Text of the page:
Taking a byte out of crime

World Wide Live:Activating the Internet - July 16 Arjen K. Lenstra enjoys being cryptic. With a PhD in mathematics and computer science, this 39-year-old is interested in computational number theory, in particular the algorithms for integer factorization. That's about as cryptic as it gets for most of us. But when Lenstra's not working on network design and security at Bellcore, he's busy running a highly elite, virtually secret, and nearly impenetrable organization of his own, Digicrime.

A resident of Basking Ridge, NJ, Lenstra runs Digicrime to satirize the security of online transactions. The site invites people to reroute airline flights, move money between bank accounts, tap telephone lines, etc. Of course, none of it actually works -- the idea, however, is to show people how dangerous online transactions could be. For each joke, Lenstra and the other members of the company provide a link to a real story about digital crime.

What do you think about the security of online transactions? Do you think it's a joke?
Yes, it is largely a joke. What is missing is security. Credit card fraud is already enormous. And insecure transactions over the Internet make high volume credit card fraud much easier than it is now.
Where did you get the idea for Digicrime?
At a banquet of the 1994 annual Smart Card meeting in Washington, DC. I was discussing with someone the great opportunities that the growth of the Internet (and the deployment of electronic commerce) would offer to criminal elements. As a joke, I remarked that a company named "Digicrime" would have excellent business opportunities. Of course, we didn't want to [start] a company to actually commit digital crimes. Instead, we wanted to use the name as a way to warn people that digital crime is not inconceivable, and possibly just around the corner.

How are people reacting to Digicrime?
Most people I meet at conferences like the idea, and want to join. They encourage us to keep making people aware of the limitless possibilities for digital crime.

What kind of people want to join Digicrime?
Recently, an employee of a well-known software company asked if he could join as the "Window Cleaner." Later he decided that he would prefer to be "Head of Insecurity." But actually, Window Cleaner is quite appropriate: people might realize that software companies can easily install "features" in their products that might affect their privacy. Maybe it's not company policy to install such features, but just a nice little 'joke' from one of the programmers (who might later profit from his or her little trick). People have no way of knowing what they're using when they're using software.

The following are listed as your employees: a philatelist, a key salesman, an executive escrow agent, an arms trafficker, and a three-headed dog catcher. What function do each of them serve?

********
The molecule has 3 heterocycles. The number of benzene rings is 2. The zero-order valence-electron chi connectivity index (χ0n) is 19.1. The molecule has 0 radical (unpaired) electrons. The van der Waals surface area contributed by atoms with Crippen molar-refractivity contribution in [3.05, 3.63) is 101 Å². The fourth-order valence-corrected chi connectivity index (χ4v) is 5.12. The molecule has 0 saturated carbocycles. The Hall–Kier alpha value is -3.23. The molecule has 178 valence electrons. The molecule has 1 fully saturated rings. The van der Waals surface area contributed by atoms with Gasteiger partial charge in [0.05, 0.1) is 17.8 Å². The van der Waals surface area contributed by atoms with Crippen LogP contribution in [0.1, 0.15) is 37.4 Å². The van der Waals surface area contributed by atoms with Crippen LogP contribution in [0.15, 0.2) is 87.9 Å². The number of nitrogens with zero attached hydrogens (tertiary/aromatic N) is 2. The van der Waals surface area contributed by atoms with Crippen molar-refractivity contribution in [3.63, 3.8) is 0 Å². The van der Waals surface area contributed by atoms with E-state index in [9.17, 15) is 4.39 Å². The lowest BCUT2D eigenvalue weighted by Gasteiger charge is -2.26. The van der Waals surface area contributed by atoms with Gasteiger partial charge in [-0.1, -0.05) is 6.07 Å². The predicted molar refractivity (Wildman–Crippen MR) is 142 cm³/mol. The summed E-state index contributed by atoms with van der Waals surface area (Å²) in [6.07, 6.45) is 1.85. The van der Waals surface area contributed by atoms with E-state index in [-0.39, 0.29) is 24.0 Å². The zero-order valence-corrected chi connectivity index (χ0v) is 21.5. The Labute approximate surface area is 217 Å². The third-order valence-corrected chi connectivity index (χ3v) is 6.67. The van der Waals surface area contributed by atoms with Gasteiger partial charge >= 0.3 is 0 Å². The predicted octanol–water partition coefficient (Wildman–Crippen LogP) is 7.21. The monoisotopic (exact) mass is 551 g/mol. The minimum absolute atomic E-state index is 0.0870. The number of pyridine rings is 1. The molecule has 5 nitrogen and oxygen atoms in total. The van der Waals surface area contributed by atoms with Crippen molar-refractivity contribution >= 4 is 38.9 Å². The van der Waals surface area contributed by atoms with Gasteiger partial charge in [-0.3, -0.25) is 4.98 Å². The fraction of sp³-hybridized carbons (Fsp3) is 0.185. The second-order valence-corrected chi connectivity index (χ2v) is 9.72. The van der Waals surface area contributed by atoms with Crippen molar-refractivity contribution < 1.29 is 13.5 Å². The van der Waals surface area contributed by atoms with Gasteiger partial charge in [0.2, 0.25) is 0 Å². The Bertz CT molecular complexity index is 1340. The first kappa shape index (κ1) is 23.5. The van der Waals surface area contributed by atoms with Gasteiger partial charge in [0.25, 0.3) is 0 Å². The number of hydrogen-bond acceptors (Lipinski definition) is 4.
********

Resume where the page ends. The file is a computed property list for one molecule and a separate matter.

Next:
Well, we need a philatelist to collect stamps -- some stamps are worth a lot of money. We need a key salesman to sell keys. Selling keys means you don't have to break them. We need an escrow agent to escrow keys so as to facilitate key retrieval. We need an arms trafficker to make sure that we obey the US export restrictions on cryptological software. And we need a three-headed dog catcher to catch three-headed dogs, a common species on the Net.

What's a three-headed dog -- I'm not one, am I?
No, you wouldn't count as one. Kerberos, the monstrous dog guarding the entrance to Hades, is often depicted as a three-headed dog. And, as you might know, Kerberos is also the name of a computer security system.

Excuse me if I sound out of line, but if you could hack a site and wreak havoc with its members' confidential information, which site would you hack?
None. Don't confuse satire with unethical behavior.
But aren't you worried that some of Digicrime's fans might do just that?
No, because I have not met anyone yet who thinks that we are personally involved in, or intend to be involved in, digital crime. People realize that Digicrime is only meant as a warning, a preview (if you like) of the really bad stuff that's yet to come. [Making the Internet secure] is part of the "real" job of most people (including myself) who are listed as Digicrime's "employees."

So if someone actually passed on their credit card or bank account number to your site, would you be tempted to do anything with it?
No, I'm not at all tempted. I have better things to do in life.

Name three.
Do my work, drink an espresso, or factor a number.

Hey, how'd you pull that "Don't touch this" trick?
Hackers learn the tricks themselves. HINT: it only works with Netscape, but uses an HTML extension.

Who is your idol in criminal history? That Russian guy who recently hacked Citibank? Michael Milken? Bonnie and Clyde?
Richard Nixon.

-Thomas Y. Cavers